WHO recognizes psoriasis as chronic condition

The resolution sends a powerful global message about the serious nature of the disease.

Psoriasis severity spotlighted in WHO resolution
Psoriasis severity spotlighted in WHO resolution

The World Health Organization recently adopted a resolution that recognizes psoriasis as “a chronic, non-communicable, painful, disfiguring, and disabling disease for which there is no cure.”

The resolution, passed during the 67th World Health Assembly held in Stockholm, also acknowledges the psychosocial burden of the disease.

“International Federation of Psoriasis Associations (IFPA), together with its member associations and leading medical societies, has long called for the WHO and its member states to recognize the serious nature of psoriasis,” Lars Ettarp, President of the IFPA, said in a press release.

“Finally, the voices of the more than 125 million people who live with psoriasis have been heard, and on this historic day for the global psoriasis community we wish to express our great appreciation for all the stakeholders involved in bringing about this important resolution, especially all the WHO member states that have shown their support for our cause.”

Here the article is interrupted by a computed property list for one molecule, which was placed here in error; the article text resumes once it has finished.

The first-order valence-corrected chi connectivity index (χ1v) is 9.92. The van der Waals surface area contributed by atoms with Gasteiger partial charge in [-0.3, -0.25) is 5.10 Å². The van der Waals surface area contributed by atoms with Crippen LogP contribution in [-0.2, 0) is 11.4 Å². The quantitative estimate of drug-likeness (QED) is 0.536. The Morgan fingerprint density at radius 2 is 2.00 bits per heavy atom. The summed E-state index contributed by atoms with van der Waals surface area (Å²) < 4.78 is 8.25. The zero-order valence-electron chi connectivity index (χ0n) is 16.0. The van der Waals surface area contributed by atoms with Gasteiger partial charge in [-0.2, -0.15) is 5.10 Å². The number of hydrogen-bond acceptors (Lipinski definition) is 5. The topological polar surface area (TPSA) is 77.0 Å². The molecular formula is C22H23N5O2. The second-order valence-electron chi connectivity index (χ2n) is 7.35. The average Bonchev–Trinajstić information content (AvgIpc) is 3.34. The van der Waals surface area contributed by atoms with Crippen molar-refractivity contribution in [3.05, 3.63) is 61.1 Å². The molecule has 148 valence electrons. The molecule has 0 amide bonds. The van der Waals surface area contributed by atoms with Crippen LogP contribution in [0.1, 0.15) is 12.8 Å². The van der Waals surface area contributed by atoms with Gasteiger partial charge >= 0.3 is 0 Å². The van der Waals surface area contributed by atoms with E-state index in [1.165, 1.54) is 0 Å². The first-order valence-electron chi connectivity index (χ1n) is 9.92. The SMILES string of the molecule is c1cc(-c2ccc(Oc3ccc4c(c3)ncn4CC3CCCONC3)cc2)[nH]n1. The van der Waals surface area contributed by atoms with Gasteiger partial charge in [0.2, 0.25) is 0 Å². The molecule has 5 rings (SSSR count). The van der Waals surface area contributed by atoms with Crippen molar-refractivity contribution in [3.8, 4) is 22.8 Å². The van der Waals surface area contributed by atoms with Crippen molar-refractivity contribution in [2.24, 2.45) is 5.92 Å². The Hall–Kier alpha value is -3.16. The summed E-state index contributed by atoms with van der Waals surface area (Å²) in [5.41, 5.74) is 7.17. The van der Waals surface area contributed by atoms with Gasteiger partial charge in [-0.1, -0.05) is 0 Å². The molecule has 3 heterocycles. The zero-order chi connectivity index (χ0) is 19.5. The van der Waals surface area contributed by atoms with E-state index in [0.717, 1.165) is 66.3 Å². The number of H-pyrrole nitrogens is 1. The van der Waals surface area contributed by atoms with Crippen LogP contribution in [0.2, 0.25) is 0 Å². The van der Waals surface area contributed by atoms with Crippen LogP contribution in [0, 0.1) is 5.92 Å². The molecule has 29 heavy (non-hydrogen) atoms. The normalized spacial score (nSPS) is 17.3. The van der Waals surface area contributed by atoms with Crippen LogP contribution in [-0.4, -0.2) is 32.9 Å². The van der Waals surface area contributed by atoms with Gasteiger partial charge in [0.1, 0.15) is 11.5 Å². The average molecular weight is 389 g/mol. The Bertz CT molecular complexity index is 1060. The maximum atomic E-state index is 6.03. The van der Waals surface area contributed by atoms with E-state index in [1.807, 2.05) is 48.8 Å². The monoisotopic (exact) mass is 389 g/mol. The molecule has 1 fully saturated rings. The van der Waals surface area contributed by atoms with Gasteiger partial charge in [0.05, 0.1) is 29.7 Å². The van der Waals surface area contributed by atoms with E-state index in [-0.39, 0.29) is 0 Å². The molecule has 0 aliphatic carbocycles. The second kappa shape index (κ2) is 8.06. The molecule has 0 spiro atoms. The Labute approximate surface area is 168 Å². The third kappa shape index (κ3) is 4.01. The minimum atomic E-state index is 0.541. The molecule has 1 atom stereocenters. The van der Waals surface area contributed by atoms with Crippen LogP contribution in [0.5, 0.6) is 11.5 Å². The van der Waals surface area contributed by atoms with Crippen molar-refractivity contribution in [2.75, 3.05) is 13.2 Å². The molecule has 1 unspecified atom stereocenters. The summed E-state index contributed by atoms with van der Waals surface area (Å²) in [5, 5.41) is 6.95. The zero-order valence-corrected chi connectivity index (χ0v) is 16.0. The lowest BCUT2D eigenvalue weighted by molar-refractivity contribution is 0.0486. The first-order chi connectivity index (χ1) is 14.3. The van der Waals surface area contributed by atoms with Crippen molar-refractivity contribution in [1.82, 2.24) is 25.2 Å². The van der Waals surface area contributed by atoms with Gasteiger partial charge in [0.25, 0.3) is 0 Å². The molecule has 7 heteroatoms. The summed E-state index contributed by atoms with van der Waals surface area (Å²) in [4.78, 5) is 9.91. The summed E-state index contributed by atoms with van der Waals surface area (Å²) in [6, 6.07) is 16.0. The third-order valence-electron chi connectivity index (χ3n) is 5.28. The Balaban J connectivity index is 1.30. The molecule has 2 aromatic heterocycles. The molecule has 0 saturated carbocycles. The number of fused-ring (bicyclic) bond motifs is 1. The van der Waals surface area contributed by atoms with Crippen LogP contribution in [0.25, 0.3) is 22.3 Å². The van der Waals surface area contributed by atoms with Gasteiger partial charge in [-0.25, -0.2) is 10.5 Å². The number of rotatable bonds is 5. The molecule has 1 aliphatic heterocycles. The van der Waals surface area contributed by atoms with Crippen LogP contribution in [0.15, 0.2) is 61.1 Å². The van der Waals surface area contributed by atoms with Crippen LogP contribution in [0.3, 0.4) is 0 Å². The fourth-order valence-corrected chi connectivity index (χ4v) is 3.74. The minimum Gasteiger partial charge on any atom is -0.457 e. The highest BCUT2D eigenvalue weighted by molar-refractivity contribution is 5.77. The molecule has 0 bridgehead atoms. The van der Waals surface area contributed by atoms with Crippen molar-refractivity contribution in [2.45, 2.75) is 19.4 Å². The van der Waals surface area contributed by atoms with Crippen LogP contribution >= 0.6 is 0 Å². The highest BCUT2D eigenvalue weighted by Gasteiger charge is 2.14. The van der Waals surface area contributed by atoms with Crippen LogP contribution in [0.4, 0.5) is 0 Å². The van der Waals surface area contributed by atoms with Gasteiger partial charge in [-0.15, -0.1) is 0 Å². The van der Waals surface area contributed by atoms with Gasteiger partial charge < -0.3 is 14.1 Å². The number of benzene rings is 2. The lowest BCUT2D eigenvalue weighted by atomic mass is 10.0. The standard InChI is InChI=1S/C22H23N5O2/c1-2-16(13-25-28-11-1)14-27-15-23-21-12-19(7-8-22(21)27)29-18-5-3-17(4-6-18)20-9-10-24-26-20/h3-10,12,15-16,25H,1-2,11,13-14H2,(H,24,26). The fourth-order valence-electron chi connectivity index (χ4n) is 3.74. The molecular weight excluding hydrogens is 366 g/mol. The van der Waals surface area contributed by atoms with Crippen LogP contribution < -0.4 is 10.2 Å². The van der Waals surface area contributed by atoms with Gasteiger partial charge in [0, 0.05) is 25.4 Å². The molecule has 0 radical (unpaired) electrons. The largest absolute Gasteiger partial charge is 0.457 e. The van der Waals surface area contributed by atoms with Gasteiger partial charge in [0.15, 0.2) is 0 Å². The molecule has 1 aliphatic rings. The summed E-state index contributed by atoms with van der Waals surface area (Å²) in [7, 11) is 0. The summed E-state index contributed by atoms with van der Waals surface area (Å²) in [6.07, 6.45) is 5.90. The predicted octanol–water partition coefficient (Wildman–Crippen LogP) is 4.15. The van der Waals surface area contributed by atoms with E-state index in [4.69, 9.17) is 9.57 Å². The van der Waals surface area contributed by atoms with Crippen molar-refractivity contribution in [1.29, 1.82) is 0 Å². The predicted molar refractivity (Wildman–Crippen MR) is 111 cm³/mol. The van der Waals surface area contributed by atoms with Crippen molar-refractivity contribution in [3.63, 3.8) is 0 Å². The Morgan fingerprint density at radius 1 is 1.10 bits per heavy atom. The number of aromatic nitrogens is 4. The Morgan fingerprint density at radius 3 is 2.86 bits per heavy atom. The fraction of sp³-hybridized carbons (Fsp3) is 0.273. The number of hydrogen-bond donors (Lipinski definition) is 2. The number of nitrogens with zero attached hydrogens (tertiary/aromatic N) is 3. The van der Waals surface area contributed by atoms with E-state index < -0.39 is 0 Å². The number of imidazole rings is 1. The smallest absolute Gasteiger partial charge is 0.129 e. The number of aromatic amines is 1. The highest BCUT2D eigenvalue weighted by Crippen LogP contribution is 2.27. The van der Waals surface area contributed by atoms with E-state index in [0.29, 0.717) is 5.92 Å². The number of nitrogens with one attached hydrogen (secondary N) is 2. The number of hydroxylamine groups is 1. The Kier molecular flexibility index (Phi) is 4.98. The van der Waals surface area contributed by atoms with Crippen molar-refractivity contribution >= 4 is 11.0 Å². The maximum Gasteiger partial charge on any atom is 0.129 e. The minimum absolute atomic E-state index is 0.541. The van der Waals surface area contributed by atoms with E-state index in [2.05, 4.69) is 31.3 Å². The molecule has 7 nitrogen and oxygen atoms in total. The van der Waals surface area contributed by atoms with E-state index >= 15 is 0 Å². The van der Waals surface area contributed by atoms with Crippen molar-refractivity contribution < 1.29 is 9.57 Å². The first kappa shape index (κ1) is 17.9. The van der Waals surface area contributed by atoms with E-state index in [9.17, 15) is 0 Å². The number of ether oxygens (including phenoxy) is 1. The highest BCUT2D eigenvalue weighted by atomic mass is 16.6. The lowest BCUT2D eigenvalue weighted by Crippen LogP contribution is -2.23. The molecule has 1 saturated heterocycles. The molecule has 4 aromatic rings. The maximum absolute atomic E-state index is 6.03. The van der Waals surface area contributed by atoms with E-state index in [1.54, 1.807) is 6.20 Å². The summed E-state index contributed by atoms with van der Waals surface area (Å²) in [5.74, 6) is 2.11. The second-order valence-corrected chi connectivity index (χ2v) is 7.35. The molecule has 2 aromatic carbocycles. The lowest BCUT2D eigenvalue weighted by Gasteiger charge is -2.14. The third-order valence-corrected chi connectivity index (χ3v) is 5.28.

Panama, Argentina, Ecuador and Qatar have long recognized the need for greater awareness of psoriasis, according to Ambassador Alberto Navarro Brin of the Permanent Mission of Panama to the United Nations in Geneva: “We are very pleased that this resolution has now been adopted and will continue to work with civil society to help build a better world for people with psoriasis.”

Kathleen Gallant, Secretary of IFPA and Chair IFPA Task Force on NCDs, said the resolution is an important platform from which to effect change that sends strong message worldwide that psoriasis is a serious immune-mediated, painful and disabling non-communicable disease that needs greater public awareness.

“This is a great opportunity for education and greater understanding, making a tremendous collective first step towards alleviating the devastating effects of this chronic inflammatory disease," said Gallant.

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